The stress concentrations may be further reduced by applying the epoxy fillet 420 so as to at least partially cover the beveled edge 314 on the backside 312 of the semiconductor chip 310. Tensile and sheer stresses which tend to delaminate the semiconductor chip 310 from the package substrate 412 are reduced by the epoxy fillet 420 acting to distribute these stresses over a larger surface area. A further advantage of the epoxy fillet 420 is that it covers and seals minor defects that remain on the surface of the beveled edge 314, thus reducing the chances that these defects will propagate through the semiconductor chip 310.
It is therefore possible to use a semiconductor chip 310 on a package substrate 412 wherein the semiconductor chip 310 and the package substrate 412 have coefficients of thermal expansion which differ by a relatively large amount, without surface defects and cracks propagating from the area of the edge of the backside 312 of the semiconductor chip 310 during heating or cooling of the semiconductor package 410, and without the semiconductor chip 310 delaminating from the substrate package 412.
FIG. 4 illustrates a semiconductor chip 510, according to an alternative embodiment of the invention, which is similar to the semiconductor chip 310 of FIG. 2, except that the frontside 316 also has a beveled edge 512. The beveled edge 512 serves as a funnel to assist in the introduction of an underfill epoxy around the C4 solder connections after the chip has been attached to a package substrate, motherboard, or the like, about the semiconductor chip 510. The semiconductor chip 510 of FIG. 4 is the same as the semiconductor chip 310 of FIG. 2 in all other respects.
FIG. 5 shows semiconductor chip 510 attached to package substrate 412.
FIGS. 6A to 6C illustrate a method of producing the semiconductor chip 510 of FIG. 5.
FIG. 6A illustrates a semiconductor wafer 710 and a first wheel 712 which is used for cutting a groove into the wafer 710.
The wafer 710 has a frontside 714 and a backside 716. A plurality of C4 solder connections 318 are provided on the frontside 714 of the wafer 710.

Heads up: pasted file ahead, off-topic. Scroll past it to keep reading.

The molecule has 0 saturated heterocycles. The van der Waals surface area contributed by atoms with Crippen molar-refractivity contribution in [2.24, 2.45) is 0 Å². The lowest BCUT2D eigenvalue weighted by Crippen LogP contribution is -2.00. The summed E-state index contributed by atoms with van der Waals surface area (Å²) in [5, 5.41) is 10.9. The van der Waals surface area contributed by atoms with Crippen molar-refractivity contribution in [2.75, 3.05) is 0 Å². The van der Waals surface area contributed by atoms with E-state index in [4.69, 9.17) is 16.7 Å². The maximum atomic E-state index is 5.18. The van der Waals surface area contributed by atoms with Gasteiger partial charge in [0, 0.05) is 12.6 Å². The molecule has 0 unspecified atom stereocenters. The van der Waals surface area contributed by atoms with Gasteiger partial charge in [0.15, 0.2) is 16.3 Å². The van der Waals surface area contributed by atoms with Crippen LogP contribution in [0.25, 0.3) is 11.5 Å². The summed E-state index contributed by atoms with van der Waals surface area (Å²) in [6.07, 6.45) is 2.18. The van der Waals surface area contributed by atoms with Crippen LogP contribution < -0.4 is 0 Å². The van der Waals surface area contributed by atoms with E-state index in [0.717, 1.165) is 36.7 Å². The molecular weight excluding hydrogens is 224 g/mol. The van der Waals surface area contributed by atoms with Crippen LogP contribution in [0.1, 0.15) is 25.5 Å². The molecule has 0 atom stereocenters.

The first wheel 712 has an angular tip 720 which cuts generally "V" shaped grooves. A first "V" shaped groove 722 is first cut in the frontside 714 of the wafer 710 and a second "V" shaped groove 724 is then cut parallel to the first groove 722 on the backside 716 of the wafer 710.
FIG. 6B illustrates the use of a second wheel 726 with a disk shaped cutting edge 728 for cutting from the second "V" shaped groove 724 to the first "V" shaped groove 722 through the wafer 710. The wafer 710 may be cut in this way in a conventional crisscross manner to sever respective semiconductor chips.
FIG. 6C illustrates two semiconductor chips 510, such as in FIG. 4, which have been severed in the manner as described with reference to FIG. 6b. The grooves 722 and 724 are wider than the disk shaped cutting edge 728 so that each semiconductor chip 510 has a frontside 316 which is left with a beveled edge 512 and a backside 312 which is also left with beveled edge 314.
Thus, a semiconductor chip, a semiconductor package, a method of assembling a semiconductor package, and a method of producing a semiconductor chip have been described. Although the present invention has been described with reference to specific exemplary embodiments, it will be evident that various modifications and changes may be made to these embodiments without departing from the broader spirit and scope of the invention. Accordingly, the specification and drawings are to be regarded in an illustrative rather than a restrictive sense.
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|U.S. Classification||257/712, 257/787, 257/E29.022, 257/738, 257/E21.503, 257/782, 257/778, 257/737|
|International Classification||H01L21/56, H01L29/06|
|Cooperative Classification||H01L24/29, H01L2224/73204, H01L2224/32225, H01L2924/30105, H01L29/0657, H01L2924/01079, H01L2924/14, H01L2224/83951, H01L2924/10157, H01L2224/83102, H01L21/563, H01L2924/01006, H01L2924/10158, H01L2924/01033, H01L2924/3511, H01L24/32, H01L2224/16225, H01L2224/92125, H01L2924/01023, H01L2224/73203|
|European Classification||H01L24/28, H01L24/32, H01L29/06C, H01L21/56F|
|Dec 10, 1997||AS||Assignment|
Owner name: INTEL CORPORATION, CALIFORNIA
Free format text: ASSIGNMENT OF ASSIGNORS INTEREST;ASSIGNORS:RAISER, GEORGE F.;TURTURRO, GREGORY;REEL/FRAME:008930/0516
Effective date: 19971014
|Oct 13, 2003||FPAY||Fee payment|
Year of fee payment: 4
|Oct 5, 2007||FPAY||Fee payment|
Year of fee payment: 8
|Oct 5, 2011||FPAY||Fee payment|
Year of fee payment: 12